• Beatrix Kiddo

    SSC-Dedicated

    Points: 32407

    Scott-144766 - Tuesday, June 19, 2018 10:26 AM

    It might not be a good idea to ask computer-minded people to rate presentations as above or below average. If I've been to four talks in a day, it's likely that two of them were below average, no matter how good they were.

    I would assume that the average referred to was more general than just the average of the presentations I had seen on that one day, though.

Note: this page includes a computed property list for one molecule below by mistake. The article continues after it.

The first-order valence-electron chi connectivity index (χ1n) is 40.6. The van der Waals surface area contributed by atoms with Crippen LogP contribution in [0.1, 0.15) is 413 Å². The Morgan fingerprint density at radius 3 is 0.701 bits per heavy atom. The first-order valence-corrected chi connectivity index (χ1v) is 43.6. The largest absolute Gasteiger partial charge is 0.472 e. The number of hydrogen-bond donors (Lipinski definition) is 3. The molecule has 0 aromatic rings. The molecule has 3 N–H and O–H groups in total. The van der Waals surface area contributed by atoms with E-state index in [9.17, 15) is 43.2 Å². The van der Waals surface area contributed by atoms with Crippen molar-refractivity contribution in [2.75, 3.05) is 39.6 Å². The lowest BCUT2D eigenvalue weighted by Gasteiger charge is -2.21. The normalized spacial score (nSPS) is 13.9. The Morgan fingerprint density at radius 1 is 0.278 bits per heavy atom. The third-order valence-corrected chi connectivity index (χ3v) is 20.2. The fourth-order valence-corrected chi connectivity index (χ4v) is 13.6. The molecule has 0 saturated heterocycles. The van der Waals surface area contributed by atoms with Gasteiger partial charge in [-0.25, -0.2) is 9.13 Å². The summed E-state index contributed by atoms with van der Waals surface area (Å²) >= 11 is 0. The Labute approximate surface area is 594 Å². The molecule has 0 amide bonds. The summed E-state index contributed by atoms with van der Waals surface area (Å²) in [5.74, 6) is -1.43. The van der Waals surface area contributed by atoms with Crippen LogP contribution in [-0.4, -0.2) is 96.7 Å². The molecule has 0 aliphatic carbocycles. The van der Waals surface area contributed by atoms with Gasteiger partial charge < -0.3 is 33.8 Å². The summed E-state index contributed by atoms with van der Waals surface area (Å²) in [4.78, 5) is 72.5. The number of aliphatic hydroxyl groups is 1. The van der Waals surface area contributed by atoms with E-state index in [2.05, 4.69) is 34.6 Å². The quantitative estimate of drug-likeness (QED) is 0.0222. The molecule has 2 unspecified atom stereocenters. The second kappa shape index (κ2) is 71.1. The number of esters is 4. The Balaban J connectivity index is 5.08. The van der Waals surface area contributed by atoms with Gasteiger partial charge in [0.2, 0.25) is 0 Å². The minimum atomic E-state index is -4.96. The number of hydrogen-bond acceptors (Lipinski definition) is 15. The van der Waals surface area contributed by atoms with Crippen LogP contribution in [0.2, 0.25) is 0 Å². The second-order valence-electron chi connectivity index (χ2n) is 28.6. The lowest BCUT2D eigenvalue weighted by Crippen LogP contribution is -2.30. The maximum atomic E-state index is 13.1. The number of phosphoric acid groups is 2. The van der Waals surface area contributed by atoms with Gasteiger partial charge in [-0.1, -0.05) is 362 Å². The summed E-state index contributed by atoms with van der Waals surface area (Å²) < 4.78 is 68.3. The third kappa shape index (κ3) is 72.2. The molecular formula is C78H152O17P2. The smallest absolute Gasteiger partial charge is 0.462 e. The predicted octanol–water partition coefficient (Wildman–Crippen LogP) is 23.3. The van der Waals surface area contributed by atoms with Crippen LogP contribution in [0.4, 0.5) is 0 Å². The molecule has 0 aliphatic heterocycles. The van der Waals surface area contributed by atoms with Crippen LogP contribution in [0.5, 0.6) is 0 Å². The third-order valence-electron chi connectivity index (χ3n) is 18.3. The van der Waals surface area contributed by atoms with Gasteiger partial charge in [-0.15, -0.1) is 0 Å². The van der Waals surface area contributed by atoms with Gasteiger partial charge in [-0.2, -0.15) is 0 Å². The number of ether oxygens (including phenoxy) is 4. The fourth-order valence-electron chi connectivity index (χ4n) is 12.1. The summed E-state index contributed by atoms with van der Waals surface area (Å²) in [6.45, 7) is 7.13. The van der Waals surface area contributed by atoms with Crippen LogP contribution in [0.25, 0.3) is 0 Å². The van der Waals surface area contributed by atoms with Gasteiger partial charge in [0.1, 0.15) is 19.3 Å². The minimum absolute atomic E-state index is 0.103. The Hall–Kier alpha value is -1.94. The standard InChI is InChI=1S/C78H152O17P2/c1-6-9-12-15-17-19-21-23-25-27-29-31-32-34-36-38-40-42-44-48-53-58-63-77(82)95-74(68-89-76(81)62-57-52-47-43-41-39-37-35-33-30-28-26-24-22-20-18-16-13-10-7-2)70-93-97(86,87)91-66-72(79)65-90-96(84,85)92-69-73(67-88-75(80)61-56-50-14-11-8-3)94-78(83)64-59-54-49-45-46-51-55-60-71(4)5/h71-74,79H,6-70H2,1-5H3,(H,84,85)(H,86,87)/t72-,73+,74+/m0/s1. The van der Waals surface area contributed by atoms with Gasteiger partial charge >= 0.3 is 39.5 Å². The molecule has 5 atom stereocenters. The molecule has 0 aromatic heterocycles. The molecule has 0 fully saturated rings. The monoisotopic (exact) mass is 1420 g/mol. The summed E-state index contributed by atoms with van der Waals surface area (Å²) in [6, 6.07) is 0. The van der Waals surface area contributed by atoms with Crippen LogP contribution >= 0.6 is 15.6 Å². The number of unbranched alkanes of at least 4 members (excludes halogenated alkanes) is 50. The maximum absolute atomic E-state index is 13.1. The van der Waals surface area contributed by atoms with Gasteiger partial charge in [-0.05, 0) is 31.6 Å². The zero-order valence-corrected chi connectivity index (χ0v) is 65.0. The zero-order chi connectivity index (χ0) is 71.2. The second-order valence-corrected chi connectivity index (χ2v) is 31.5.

Issues I've had with feedback have been when the feedback form is clearly from the venue, not the speaker (on the venue's headed paper) but they want you to review the speaker as well. I want to say if the audio was terrible (SQLBits London 2018!) because of the challenges presented by the type of building it was in, but I'm also aware that the speakers have no control over that themselves. However I do want the speakers to know that choosing that venue next time too might put me off seeing them again.